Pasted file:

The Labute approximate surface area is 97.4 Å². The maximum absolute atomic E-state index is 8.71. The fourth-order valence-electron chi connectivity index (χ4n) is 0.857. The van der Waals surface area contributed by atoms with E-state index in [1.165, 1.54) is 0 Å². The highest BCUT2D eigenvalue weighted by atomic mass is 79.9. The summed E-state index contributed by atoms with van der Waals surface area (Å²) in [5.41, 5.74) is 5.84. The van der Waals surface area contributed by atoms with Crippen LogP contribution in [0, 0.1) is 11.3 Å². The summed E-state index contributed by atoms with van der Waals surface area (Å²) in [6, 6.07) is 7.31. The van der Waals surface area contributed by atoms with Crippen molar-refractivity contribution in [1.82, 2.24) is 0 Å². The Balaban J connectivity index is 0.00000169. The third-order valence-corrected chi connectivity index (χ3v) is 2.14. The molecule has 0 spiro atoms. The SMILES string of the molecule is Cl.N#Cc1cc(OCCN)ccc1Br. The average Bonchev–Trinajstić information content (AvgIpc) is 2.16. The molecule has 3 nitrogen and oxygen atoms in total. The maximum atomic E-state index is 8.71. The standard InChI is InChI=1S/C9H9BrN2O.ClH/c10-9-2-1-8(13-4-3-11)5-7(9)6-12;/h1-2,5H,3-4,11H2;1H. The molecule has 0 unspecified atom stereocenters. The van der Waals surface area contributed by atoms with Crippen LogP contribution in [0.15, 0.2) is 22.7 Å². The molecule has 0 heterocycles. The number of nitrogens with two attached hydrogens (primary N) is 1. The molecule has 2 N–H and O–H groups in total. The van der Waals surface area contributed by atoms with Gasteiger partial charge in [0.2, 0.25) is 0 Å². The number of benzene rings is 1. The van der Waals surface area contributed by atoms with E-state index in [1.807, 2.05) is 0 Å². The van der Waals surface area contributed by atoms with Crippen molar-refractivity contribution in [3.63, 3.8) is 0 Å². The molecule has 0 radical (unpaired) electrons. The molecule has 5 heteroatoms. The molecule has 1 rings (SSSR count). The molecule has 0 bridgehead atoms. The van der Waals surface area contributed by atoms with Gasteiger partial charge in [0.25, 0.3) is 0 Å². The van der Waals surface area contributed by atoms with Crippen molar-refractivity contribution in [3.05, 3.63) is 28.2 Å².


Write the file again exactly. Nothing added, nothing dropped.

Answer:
The Labute approximate surface area is 97.4 Å². The maximum absolute atomic E-state index is 8.71. The fourth-order valence-electron chi connectivity index (χ4n) is 0.857. The van der Waals surface area contributed by atoms with E-state index in [1.165, 1.54) is 0 Å². The highest BCUT2D eigenvalue weighted by atomic mass is 79.9. The summed E-state index contributed by atoms with van der Waals surface area (Å²) in [5.41, 5.74) is 5.84. The van der Waals surface area contributed by atoms with Crippen LogP contribution in [0, 0.1) is 11.3 Å². The summed E-state index contributed by atoms with van der Waals surface area (Å²) in [6, 6.07) is 7.31. The van der Waals surface area contributed by atoms with Crippen molar-refractivity contribution in [1.82, 2.24) is 0 Å². The Balaban J connectivity index is 0.00000169. The third-order valence-corrected chi connectivity index (χ3v) is 2.14. The molecule has 0 spiro atoms. The SMILES string of the molecule is Cl.N#Cc1cc(OCCN)ccc1Br. The average Bonchev–Trinajstić information content (AvgIpc) is 2.16. The molecule has 3 nitrogen and oxygen atoms in total. The maximum atomic E-state index is 8.71. The standard InChI is InChI=1S/C9H9BrN2O.ClH/c10-9-2-1-8(13-4-3-11)5-7(9)6-12;/h1-2,5H,3-4,11H2;1H. The molecule has 0 unspecified atom stereocenters. The van der Waals surface area contributed by atoms with Crippen LogP contribution in [0.15, 0.2) is 22.7 Å². The molecule has 0 heterocycles. The number of nitrogens with two attached hydrogens (primary N) is 1. The molecule has 2 N–H and O–H groups in total. The van der Waals surface area contributed by atoms with Gasteiger partial charge in [0.2, 0.25) is 0 Å². The number of benzene rings is 1. The van der Waals surface area contributed by atoms with E-state index in [1.807, 2.05) is 0 Å². The van der Waals surface area contributed by atoms with Crippen molar-refractivity contribution in [3.63, 3.8) is 0 Å². The molecule has 0 radical (unpaired) electrons. The molecule has 5 heteroatoms. The molecule has 1 rings (SSSR count). The molecule has 0 bridgehead atoms. The van der Waals surface area contributed by atoms with Gasteiger partial charge in [0.25, 0.3) is 0 Å². The van der Waals surface area contributed by atoms with Crippen molar-refractivity contribution in [3.05, 3.63) is 28.2 Å².